See related John Hillcoat interview: Triple 9, crime, fear of comic geniuses Jim Mickle interview: Cold In July, thrillers, Argento Jeremy Saulnier interview: Green Room, John Carpenter Jeremy Saulnier interview: making Blue Ruin & good thrillers Denis Villeneuve interview: Sicario, Kurosawa, sci-fi, ugly poetry Morten Tyldum interview: The Imitation Game, Cumberbatch, Headhunters Paul Greengrass interview: Captain Phillips & crime stories Movies Feature Ryan Lambie thrillers 15 Jun 2016 - 06:11 Cold In July Triple 9 Shutter Island Gone Girl David Fincher Martin Scorsese John Hillcoat Directors thrillers movies »
With a seemingly endless amount of streaming options — not only the titles at our disposal, but services themselves — we’ve taken it upon ourselves to highlight the titles that have recently hit the interwebs. Every week, one will be able to see the cream of the crop (or perhaps some simply interesting picks) of streaming titles (new and old) across platforms such as Netflix, iTunes, Amazon Instant Video, and more (note: U.S. only). Check out our rundown for this week’s selections below.
With its focus on the effects of exploration by white men on foreign lands, Ciro Guerra’s Oscar-nominated Embrace of the Serpent will inevitably be compared to Werner Herzog’s stories of savage nature, and while Guerra is investigating some of Herzog’s most well trodden themes, the chaos of man exists in the background, while the unspoiled sit front and center here. »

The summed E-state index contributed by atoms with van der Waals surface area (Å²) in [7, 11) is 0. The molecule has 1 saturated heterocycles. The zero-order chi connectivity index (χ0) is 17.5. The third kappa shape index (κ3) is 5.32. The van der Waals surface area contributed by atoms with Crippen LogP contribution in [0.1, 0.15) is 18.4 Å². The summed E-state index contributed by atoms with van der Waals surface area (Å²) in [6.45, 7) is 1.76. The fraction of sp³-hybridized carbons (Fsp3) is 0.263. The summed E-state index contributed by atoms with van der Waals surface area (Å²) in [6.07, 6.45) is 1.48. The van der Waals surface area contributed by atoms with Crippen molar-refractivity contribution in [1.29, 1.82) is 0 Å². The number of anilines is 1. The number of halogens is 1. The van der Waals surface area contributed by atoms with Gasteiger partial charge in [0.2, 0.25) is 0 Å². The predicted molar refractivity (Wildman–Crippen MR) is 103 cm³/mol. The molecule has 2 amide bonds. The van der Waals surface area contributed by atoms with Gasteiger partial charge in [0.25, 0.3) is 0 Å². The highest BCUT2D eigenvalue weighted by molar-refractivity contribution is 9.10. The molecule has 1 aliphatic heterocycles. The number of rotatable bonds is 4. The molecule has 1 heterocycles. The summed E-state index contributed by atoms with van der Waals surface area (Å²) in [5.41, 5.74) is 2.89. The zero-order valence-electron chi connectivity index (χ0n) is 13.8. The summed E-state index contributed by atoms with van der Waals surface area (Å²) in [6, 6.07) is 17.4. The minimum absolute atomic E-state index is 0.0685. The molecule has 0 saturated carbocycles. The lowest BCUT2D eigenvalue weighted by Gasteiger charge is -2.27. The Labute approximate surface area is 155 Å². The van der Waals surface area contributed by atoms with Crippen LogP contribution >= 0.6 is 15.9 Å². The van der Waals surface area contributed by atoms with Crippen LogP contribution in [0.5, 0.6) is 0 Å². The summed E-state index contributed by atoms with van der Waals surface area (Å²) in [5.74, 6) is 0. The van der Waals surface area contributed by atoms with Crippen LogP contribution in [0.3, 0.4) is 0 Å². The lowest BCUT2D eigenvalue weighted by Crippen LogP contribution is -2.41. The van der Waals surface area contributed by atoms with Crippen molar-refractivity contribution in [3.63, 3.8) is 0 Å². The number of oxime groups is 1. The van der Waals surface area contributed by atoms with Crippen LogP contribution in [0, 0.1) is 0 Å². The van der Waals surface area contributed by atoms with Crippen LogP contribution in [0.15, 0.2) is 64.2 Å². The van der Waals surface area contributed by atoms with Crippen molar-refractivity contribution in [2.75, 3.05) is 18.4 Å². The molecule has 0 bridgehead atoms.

- TFS Staff
At a film festival, an exciting new actor can become the talk of the town. But there are also moments when that star-is-born magnetism gathers around a performer who is already well-established. He has simply redefined himself — or, perhaps, fully defined himself for the first time. At Cannes this year, that’s happening with two actors whose madly buzzed-about performances place them at a newly elevated square one. The first is Shia Labeouf, who strikes a note of mesmerizing James Dean-as-millennial-wastrel authenticity in “American Honey,” Andrea Arnold’s extraordinary hand-held youthquake of a road movie. The second is Joel Edgerton, who has, of course, been a dynamic star on the rise for several years now — but when you watch his performance in Jeff Nichols’ delicate and original civil-rights drama, “Loving,” you feel as if you’re seeing a brand new actor. And that’s a sign of the kind »